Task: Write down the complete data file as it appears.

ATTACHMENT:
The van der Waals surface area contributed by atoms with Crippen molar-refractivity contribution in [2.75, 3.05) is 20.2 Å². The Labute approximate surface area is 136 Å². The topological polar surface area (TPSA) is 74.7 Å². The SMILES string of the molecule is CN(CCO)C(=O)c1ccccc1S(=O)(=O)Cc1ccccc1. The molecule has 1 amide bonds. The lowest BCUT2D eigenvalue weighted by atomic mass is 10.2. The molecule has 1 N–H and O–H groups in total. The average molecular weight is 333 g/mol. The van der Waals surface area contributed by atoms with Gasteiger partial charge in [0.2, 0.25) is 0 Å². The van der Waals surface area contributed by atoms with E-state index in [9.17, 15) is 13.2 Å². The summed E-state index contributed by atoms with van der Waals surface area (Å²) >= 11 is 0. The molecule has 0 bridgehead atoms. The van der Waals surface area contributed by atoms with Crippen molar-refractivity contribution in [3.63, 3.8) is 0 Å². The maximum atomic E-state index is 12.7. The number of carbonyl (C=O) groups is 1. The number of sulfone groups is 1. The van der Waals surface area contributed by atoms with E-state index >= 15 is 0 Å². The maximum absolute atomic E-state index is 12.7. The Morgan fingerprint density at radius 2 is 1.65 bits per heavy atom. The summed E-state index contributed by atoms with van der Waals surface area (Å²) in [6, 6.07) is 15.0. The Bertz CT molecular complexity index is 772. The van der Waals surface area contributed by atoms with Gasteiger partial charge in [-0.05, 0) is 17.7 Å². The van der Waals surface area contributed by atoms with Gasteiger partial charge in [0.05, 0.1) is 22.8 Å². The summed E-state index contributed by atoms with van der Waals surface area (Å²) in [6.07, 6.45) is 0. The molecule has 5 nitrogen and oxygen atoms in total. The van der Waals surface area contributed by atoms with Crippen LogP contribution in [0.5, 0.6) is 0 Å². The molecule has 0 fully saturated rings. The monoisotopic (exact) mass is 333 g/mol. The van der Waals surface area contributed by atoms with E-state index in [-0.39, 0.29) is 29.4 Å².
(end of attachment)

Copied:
The van der Waals surface area contributed by atoms with Crippen molar-refractivity contribution in [2.75, 3.05) is 20.2 Å². The Labute approximate surface area is 136 Å². The topological polar surface area (TPSA) is 74.7 Å². The SMILES string of the molecule is CN(CCO)C(=O)c1ccccc1S(=O)(=O)Cc1ccccc1. The molecule has 1 amide bonds. The lowest BCUT2D eigenvalue weighted by atomic mass is 10.2. The molecule has 1 N–H and O–H groups in total. The average molecular weight is 333 g/mol. The van der Waals surface area contributed by atoms with Gasteiger partial charge in [0.2, 0.25) is 0 Å². The van der Waals surface area contributed by atoms with E-state index in [9.17, 15) is 13.2 Å². The summed E-state index contributed by atoms with van der Waals surface area (Å²) >= 11 is 0. The molecule has 0 bridgehead atoms. The van der Waals surface area contributed by atoms with Crippen molar-refractivity contribution in [3.63, 3.8) is 0 Å². The maximum atomic E-state index is 12.7. The number of carbonyl (C=O) groups is 1. The number of sulfone groups is 1. The van der Waals surface area contributed by atoms with E-state index >= 15 is 0 Å². The maximum absolute atomic E-state index is 12.7. The Morgan fingerprint density at radius 2 is 1.65 bits per heavy atom. The summed E-state index contributed by atoms with van der Waals surface area (Å²) in [6, 6.07) is 15.0. The Bertz CT molecular complexity index is 772. The van der Waals surface area contributed by atoms with Gasteiger partial charge in [-0.05, 0) is 17.7 Å². The van der Waals surface area contributed by atoms with Gasteiger partial charge in [0.05, 0.1) is 22.8 Å². The summed E-state index contributed by atoms with van der Waals surface area (Å²) in [6.07, 6.45) is 0. The molecule has 5 nitrogen and oxygen atoms in total. The van der Waals surface area contributed by atoms with Crippen LogP contribution in [0.5, 0.6) is 0 Å². The molecule has 0 fully saturated rings. The monoisotopic (exact) mass is 333 g/mol. The van der Waals surface area contributed by atoms with E-state index in [-0.39, 0.29) is 29.4 Å².